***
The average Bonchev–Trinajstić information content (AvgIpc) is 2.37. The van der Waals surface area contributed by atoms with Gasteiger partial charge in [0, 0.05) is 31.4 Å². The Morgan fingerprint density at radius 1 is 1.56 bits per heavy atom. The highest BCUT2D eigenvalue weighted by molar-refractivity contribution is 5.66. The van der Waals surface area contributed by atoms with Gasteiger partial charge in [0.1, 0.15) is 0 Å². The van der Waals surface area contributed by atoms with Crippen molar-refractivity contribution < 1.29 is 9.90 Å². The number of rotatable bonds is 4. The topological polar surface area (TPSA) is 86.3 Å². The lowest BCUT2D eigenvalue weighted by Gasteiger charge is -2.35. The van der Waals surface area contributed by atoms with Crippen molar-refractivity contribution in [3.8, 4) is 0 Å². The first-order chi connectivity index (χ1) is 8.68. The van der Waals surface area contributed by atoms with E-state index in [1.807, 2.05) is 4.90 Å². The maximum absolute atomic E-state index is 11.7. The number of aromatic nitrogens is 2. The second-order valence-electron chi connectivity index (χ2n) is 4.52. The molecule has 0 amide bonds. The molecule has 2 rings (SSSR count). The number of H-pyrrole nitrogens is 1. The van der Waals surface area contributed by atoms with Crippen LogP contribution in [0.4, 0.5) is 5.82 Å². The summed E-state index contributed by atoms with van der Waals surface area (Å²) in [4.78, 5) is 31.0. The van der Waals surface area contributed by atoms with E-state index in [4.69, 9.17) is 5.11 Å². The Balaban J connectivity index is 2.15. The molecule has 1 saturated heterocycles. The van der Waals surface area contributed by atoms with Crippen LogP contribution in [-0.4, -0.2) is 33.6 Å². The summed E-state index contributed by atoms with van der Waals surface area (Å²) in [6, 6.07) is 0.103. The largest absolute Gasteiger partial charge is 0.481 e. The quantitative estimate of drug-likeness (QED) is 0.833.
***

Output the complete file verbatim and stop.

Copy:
The average Bonchev–Trinajstić information content (AvgIpc) is 2.37. The van der Waals surface area contributed by atoms with Gasteiger partial charge in [0, 0.05) is 31.4 Å². The Morgan fingerprint density at radius 1 is 1.56 bits per heavy atom. The highest BCUT2D eigenvalue weighted by molar-refractivity contribution is 5.66. The van der Waals surface area contributed by atoms with Gasteiger partial charge in [0.1, 0.15) is 0 Å². The van der Waals surface area contributed by atoms with Crippen molar-refractivity contribution < 1.29 is 9.90 Å². The number of rotatable bonds is 4. The topological polar surface area (TPSA) is 86.3 Å². The lowest BCUT2D eigenvalue weighted by Gasteiger charge is -2.35. The van der Waals surface area contributed by atoms with Crippen molar-refractivity contribution in [3.8, 4) is 0 Å². The first-order chi connectivity index (χ1) is 8.68. The van der Waals surface area contributed by atoms with E-state index in [1.807, 2.05) is 4.90 Å². The maximum absolute atomic E-state index is 11.7. The number of aromatic nitrogens is 2. The second-order valence-electron chi connectivity index (χ2n) is 4.52. The molecule has 0 amide bonds. The molecule has 2 rings (SSSR count). The number of H-pyrrole nitrogens is 1. The van der Waals surface area contributed by atoms with Crippen LogP contribution in [0.4, 0.5) is 5.82 Å². The summed E-state index contributed by atoms with van der Waals surface area (Å²) in [4.78, 5) is 31.0. The van der Waals surface area contributed by atoms with E-state index in [4.69, 9.17) is 5.11 Å². The Balaban J connectivity index is 2.15. The molecule has 1 saturated heterocycles. The van der Waals surface area contributed by atoms with Crippen LogP contribution in [-0.4, -0.2) is 33.6 Å². The summed E-state index contributed by atoms with van der Waals surface area (Å²) in [6, 6.07) is 0.103. The largest absolute Gasteiger partial charge is 0.481 e. The quantitative estimate of drug-likeness (QED) is 0.833.